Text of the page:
The solution for BMPs’ weakness comes through cameras and magnetic trackers. The BMPs will be fitted with over half a dozen cameras which will be integrated with a helmet display. This will mean that when the commander turns right, the headgear displays images of the surroundings onto the insides of the tank as if he was seeing through the armour. A magnetic tracker senses the head movement of the wearer and displays video from the same direction.

Adding to the capability is that the driver’s head-mounted display can also interface with the GPS system for precise manoeuvering and situational assessment. This meant the commander was able to see a wider coverage of possible targets and threats.

Also read: Army gets 1st indigenous upgrade for AK-47s as Bengaluru-based firm delivers kits

Other upgrades planned on BMPs

Sources said that given the changing warfare scenario, there is a requirement to equip the army’s Mechanised Infantry with state-of-art missiles and lethal capability beyond visual range (BVR). This includes the Fire and Forget Anti-Tank Guided Missiles (ATGMs).

Multiple indigenous options are being explored to equip the Mechanised Infantry with contemporary third Generation Fire and Forget ATGM, including ones being developed in India.

Another acquisition planned is that of the Canister Launched Loiter Munition System integrated on BMP 2/ Carrier Mortar Tracked (CMT) chassis.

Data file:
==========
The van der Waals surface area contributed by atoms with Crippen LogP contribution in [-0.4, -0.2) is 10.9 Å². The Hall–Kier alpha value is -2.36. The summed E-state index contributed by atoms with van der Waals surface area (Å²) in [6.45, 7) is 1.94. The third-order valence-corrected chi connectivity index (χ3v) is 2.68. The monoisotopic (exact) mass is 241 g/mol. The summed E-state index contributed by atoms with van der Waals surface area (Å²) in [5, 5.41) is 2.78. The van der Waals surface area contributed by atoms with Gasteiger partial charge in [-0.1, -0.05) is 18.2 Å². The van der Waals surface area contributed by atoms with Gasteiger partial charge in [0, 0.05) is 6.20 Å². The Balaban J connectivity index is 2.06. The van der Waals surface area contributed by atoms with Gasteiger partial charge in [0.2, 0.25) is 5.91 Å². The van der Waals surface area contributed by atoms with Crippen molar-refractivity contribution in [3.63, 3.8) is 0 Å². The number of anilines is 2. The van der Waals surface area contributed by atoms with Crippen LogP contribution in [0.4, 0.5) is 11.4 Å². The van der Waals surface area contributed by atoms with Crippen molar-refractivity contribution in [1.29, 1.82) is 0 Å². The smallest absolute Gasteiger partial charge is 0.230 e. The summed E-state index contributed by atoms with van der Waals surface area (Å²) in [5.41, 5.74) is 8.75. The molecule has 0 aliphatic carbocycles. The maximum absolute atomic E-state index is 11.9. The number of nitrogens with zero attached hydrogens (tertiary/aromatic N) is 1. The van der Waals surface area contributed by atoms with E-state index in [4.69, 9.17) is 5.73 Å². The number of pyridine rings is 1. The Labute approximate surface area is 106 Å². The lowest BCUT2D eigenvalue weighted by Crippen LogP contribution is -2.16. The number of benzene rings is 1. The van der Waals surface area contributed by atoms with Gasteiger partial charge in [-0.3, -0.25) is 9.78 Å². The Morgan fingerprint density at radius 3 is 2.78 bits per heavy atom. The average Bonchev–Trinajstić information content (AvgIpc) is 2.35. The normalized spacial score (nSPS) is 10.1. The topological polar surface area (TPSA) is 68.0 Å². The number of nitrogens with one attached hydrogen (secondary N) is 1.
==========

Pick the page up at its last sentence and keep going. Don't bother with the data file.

To enable anti-drone capability on existing equipment, changes in aerial sight for effectively exploiting the ability of stabilised and automatic 30 mm Cannon and co-axially mounted 7.62 mm Machine Gun (PKT) to engage aerial targets is being pursued.

New acquisitions planned for Mechanised Infantry

For the Mechanised infantry, sources said, the Army is following a twin approach — replacement of vintage equipment with futuristic platforms and capability enhancement of existing equipment through upgrades for enhancing night enablement, lethality, intelligence, Surveillance and Reconnaissance (ISR) capability.

The acquisitions planned in the tracked category includes the FICV that will replace BMP 2.

The Army will move the Ministry of Defence for Acceptance of Necessity (AoN), the first stage of acquisition process, next month for 480 FICV, sources said, adding that this would be a programme.

The other acquisition planned is the Nag Missile System (NAMIS) for Reconnaissance and Support (Tracked) Battalions.

The ministry had accorded amendment to AoN for quantity 13 Nag Missile Carrier (NAMICA) and 293 Nag Missiles on 26 July 2022.

Another tracked family acquisition will be the Infantry combat vehicle, Command (ICV Comd) as the Command and Control platform. The AoN for quantity 177 ICV Comd was accorded by the ministry, also on 26 July 2022.

In the wheeled family category, the Army is looking at New Wheeled Armoured Fighting Vehicle (Wh AFV) to replace BRDMs, reconnaissance vehicles. AoN for quantity 105 Wh AFV and 1,080 ATGM was accorded by the ministry on 6 June 2022.

The Army is also procuring the New Wheeled Infantry Combat Vehicle (Wh ICV) for standard mechanised infantry battalions (Wheeled) and is also seeking a Light Armoured Multi-Purpose Vehicle (LAMV) with enhanced mobility and protection for Recce Platoon to replace the existing modified Maruti Gypsy.

(Edited by Zinnia Ray Chaudhuri)

Also read: Rafale or Super Hornets are ‘interim arrangement’ only, says Navy on mega fighter deal